The sunken ship transported Mayan slaves

Off the coast of Mexico, archaeologists have identified a sunken ship carrying Maya people who were actually used as slaves in Cuba.

The ship, according to AP, was found 3.7 kilometers from the port of Sisal at a depth of about 7 meters. It was discovered by a local fisherman back in 2017. But it is only now that Mexican archaeologists from the National Institute of Anthropology and History have determined that this is the paddle-wheel steamer La Unión, which sank in September 1861. After doing a lot of work with the documents, they found out that the Mayan people were transported on the ship, delivering them to the sugar cane plantations in Cuba. Moreover, they were used there as slaves.

Although slavery was banned in Mexico, La Unión operators bought captured Maya combatants during the Caste Wars uprisings or deceived landless Mayans into signing labor contracts that resulted in forced labor.

According to archaeologists, the story of how the ship transported the Mayan people was inherited until the present day, until the researchers heard it. Scientists cannot yet answer if the Mayans were on this last voyage of the steamer, since in the documents they were most likely indicated as cargo or simply wanted to hide their presence. Now researchers want to find the descendants of the Maya from among those transported to Cuba and perhaps find out some additional details regarding such “forced” shipments.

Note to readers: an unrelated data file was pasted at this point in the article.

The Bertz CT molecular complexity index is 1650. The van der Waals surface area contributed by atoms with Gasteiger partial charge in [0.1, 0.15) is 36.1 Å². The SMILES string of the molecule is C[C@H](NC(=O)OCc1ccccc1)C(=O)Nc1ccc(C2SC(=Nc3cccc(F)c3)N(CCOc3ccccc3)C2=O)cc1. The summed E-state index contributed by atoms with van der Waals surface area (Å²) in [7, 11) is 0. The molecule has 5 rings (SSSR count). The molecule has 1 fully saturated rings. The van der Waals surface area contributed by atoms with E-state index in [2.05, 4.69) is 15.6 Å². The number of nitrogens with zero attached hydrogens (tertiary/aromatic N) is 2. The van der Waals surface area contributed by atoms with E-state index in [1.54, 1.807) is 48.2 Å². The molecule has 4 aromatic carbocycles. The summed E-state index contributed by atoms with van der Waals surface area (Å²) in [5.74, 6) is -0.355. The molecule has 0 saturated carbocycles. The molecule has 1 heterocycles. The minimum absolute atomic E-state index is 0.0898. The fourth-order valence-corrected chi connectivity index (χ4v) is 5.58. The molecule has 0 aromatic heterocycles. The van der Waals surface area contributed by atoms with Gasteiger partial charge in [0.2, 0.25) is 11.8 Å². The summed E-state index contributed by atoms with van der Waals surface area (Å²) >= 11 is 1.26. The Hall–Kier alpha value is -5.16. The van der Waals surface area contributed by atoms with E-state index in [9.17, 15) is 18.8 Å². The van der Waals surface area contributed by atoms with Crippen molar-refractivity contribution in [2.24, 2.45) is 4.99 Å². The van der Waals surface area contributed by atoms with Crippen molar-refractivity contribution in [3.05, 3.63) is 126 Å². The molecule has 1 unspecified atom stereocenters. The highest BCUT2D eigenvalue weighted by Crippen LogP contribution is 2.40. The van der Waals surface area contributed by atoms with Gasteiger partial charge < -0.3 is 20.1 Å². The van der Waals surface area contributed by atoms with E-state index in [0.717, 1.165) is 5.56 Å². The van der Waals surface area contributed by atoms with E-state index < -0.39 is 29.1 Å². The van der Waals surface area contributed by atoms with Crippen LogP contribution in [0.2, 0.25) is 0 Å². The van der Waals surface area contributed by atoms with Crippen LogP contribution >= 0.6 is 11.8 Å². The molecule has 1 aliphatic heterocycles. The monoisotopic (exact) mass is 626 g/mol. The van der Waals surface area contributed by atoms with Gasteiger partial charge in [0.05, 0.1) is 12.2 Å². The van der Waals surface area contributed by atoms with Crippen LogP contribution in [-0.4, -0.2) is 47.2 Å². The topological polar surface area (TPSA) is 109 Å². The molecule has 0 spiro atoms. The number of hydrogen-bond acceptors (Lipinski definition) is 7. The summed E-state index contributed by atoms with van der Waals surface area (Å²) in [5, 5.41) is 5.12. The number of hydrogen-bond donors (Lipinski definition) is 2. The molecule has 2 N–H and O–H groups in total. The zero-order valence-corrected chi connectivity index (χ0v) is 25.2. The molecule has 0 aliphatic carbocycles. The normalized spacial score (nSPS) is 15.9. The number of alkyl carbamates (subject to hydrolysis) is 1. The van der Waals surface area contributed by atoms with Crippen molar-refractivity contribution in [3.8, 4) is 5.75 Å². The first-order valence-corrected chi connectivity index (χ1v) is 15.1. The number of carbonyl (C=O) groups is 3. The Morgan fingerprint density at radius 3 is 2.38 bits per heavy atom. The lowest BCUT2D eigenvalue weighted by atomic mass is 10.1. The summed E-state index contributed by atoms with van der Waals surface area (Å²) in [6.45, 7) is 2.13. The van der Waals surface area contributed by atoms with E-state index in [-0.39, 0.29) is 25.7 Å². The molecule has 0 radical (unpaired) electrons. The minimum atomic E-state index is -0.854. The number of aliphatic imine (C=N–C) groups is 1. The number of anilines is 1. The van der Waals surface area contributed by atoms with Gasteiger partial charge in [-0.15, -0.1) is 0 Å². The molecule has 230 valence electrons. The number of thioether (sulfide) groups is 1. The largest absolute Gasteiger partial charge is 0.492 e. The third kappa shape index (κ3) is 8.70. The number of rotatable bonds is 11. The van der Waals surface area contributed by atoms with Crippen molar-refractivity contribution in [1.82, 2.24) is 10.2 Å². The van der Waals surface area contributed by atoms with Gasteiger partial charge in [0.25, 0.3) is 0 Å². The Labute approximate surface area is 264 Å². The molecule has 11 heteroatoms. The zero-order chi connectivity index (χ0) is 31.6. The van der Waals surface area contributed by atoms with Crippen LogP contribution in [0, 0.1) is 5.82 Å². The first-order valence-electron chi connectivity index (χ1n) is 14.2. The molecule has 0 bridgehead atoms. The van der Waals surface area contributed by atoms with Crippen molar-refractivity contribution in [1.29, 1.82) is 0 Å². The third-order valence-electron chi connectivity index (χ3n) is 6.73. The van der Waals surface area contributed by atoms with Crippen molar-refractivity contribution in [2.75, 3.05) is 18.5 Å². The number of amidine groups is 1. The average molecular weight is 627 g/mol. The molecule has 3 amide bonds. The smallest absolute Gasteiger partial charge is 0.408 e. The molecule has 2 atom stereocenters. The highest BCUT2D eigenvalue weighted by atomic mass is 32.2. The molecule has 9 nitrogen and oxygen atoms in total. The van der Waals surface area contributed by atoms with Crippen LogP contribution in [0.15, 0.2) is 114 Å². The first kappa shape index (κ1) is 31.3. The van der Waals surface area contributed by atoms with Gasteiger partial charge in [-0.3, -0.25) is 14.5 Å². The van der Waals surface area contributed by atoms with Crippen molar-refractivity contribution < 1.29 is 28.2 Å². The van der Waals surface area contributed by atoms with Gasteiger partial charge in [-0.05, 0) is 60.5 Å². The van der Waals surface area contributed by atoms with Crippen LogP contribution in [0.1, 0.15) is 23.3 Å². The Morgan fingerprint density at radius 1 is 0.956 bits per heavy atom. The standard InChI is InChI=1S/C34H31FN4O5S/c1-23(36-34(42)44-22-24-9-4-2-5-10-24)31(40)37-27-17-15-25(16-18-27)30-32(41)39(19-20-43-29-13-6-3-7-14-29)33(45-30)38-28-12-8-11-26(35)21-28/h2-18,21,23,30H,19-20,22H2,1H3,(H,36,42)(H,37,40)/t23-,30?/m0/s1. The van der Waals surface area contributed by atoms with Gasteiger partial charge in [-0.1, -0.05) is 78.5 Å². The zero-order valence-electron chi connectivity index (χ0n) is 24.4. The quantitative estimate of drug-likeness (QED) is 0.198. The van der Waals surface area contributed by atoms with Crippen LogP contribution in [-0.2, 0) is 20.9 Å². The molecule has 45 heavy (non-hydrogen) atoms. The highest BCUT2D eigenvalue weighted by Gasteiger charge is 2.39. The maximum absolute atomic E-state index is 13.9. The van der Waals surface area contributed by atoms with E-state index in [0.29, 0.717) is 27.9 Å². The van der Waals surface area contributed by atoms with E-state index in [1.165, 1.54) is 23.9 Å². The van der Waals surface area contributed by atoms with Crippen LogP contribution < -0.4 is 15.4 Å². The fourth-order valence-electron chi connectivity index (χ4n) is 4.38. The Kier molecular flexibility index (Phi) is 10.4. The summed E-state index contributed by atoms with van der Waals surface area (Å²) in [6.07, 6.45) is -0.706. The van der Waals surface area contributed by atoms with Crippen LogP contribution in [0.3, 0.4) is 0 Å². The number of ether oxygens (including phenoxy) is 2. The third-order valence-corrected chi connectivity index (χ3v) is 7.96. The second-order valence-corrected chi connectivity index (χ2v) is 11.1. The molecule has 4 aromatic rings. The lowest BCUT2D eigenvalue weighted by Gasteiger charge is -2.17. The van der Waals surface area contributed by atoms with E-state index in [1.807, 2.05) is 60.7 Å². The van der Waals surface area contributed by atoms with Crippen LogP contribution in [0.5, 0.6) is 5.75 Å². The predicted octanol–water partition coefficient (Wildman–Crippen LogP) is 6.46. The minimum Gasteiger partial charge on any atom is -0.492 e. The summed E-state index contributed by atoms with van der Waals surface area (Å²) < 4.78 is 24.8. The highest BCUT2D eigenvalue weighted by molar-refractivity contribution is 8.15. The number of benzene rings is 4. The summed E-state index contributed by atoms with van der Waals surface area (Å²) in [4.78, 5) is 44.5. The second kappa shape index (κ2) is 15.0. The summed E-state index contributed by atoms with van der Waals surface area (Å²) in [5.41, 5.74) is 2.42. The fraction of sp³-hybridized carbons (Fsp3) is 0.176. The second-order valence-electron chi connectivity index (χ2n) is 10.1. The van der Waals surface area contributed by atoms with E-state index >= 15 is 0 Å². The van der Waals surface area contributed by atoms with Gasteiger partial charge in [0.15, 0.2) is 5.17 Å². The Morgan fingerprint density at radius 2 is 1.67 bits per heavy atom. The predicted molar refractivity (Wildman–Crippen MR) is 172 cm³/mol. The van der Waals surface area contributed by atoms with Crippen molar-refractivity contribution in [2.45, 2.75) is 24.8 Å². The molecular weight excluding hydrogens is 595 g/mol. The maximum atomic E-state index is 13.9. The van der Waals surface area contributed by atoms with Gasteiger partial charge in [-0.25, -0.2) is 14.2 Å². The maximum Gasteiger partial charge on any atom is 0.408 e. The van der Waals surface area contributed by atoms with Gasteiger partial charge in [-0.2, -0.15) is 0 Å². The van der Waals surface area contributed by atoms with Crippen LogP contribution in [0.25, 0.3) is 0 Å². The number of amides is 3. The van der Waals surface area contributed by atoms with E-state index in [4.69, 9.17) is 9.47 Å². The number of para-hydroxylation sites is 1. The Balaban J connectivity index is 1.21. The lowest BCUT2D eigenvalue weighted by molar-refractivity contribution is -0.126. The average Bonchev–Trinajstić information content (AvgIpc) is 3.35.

The Maya launched one of the last indigenous uprisings of North America in the lower Yucatan Peninsula in 1847, fighting against the domination of the white and mixed-race Mexicans who used them. The Mexican government fought the bloody rebellion with brutal repression, but was unable to crush the last resistance until 1901.


Off the coast of Mexico, archaeologists have identified a sunken ship carrying Maya people who were actually used as slaves in Cuba.

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